Los Angeles mayor Eric Garcetti announced the city’s first Sustainable City Plan two weeks ago. According to a press release from the mayor’s office, the Sustainable City Plan, or “pLAn,” will set targets in 14 economic and environmental categories. It is set to meet some short-term goals, like nearly quadrupling the city’s solar energy capabilities by 2017, and long-term goals, such as increasing locally sourced water from 15.1 percent to 50 percent by 2035 (a complete list of target areas and numbers can be found here.) The pLAn’s targets would make Los Angeles the national leader in solar, electric vehicle infrastructure, water conservation and green jobs.
I am excited at least about what the pLAn says—that the city government is committed to improving its historically mediocre environmental track record. However, there was one part of the plan that I thought was not as ambitious as it could be, increasing biking, walking and use of public transportation. This is particularly surprising because I feel that increasing transit networks and bike lanes could potentially have a considerable impact on green house gas emissions.
The pLAn aims to increase walking, biking and transit use by nine percent over the next ten years. That number is nothing to scoff at, but considering the city also plans to reduce greenhouse gas emissions by 45 percent in that same time frame, I am not sure that nine percent is high enough.
Having fewer cars on the road will reduce pollution, but if the remaining cars on the road are moving faster, this will reduce emissions even more. According to a 2009 “ACCESS Magazine” article, the traffic on the Northbound downtown L.A. segment of California State Highway 110 from 4–5 p.m. makes it one of the most congested roads in Los Angeles at that time of day, producing 166 metric tons of carbon dioxide total. If the speed of traffic increased 20 miles per hour, CO2 emissions would drop 12 percent.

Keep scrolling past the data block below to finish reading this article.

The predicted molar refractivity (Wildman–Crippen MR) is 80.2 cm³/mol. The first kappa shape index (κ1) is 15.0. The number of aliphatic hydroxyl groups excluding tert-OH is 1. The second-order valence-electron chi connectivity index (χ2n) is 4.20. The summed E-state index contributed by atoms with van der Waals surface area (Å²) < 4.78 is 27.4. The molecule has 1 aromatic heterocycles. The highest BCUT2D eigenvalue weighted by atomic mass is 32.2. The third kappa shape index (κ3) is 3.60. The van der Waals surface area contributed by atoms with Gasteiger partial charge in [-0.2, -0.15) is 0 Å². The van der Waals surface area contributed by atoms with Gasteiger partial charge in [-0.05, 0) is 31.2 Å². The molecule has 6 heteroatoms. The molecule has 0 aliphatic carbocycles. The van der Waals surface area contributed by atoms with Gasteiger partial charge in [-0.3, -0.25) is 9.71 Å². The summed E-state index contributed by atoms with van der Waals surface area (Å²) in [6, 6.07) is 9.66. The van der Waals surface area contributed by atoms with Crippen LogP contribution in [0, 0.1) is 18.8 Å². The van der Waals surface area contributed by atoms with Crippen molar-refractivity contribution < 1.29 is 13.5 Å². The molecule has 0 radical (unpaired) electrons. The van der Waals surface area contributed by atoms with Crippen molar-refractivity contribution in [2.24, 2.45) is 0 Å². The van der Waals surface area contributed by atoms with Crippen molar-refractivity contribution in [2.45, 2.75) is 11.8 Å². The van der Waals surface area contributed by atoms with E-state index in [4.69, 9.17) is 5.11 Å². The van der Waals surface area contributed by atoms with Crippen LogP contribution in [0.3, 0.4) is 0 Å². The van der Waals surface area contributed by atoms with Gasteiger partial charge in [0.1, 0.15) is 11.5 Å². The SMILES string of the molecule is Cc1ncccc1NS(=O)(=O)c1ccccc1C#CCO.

There are a number of ways to achieve this from a traffic standpoint, but one of the most direct solutions could be to increase the coverage of light rail lines and busways (bus lines that run along selective toll roads) to the outer regions of the city and increase their presence in areas that are heavily congested, such as downtown and Westwood. By better connecting the suburbs and commercial areas, rush hour congestion would decrease, traffic speeds would increase and CO2 emissions would fall.
To its credit, the city has taken steps to improve transit. Currently, the LA County Metropolitan Transit Authority (Metro) has expansive plans, including extensions to the Expo and Purple lines and a new line running through the Crenshaw district (all now under construction). These projects are scheduled to be completed by the time the pLAn is set to reach its long-term goals, though the city is working on a proposal that would speed up construction.
These new transit infrastructure projects could also have a more intangible effect on CO2 emissions—they could, over time, help weaken the “car culture” in the L.A. area. I understand that the Greater L.A. Area is too expansive to be totally walkable/bikeable with any immediate transit solutions and that people will inevitably have to drive. However, if at least the most trafficked areas are covered by train lines and better bike lanes, you might drive to the train station instead of a $20 parking lot or bike to get groceries without the fear of being hit by a car. Even small changes like this could, in addition to reducing CO2 emissions, greatly improve the quality of daily life for Angelenos in all parts of the city.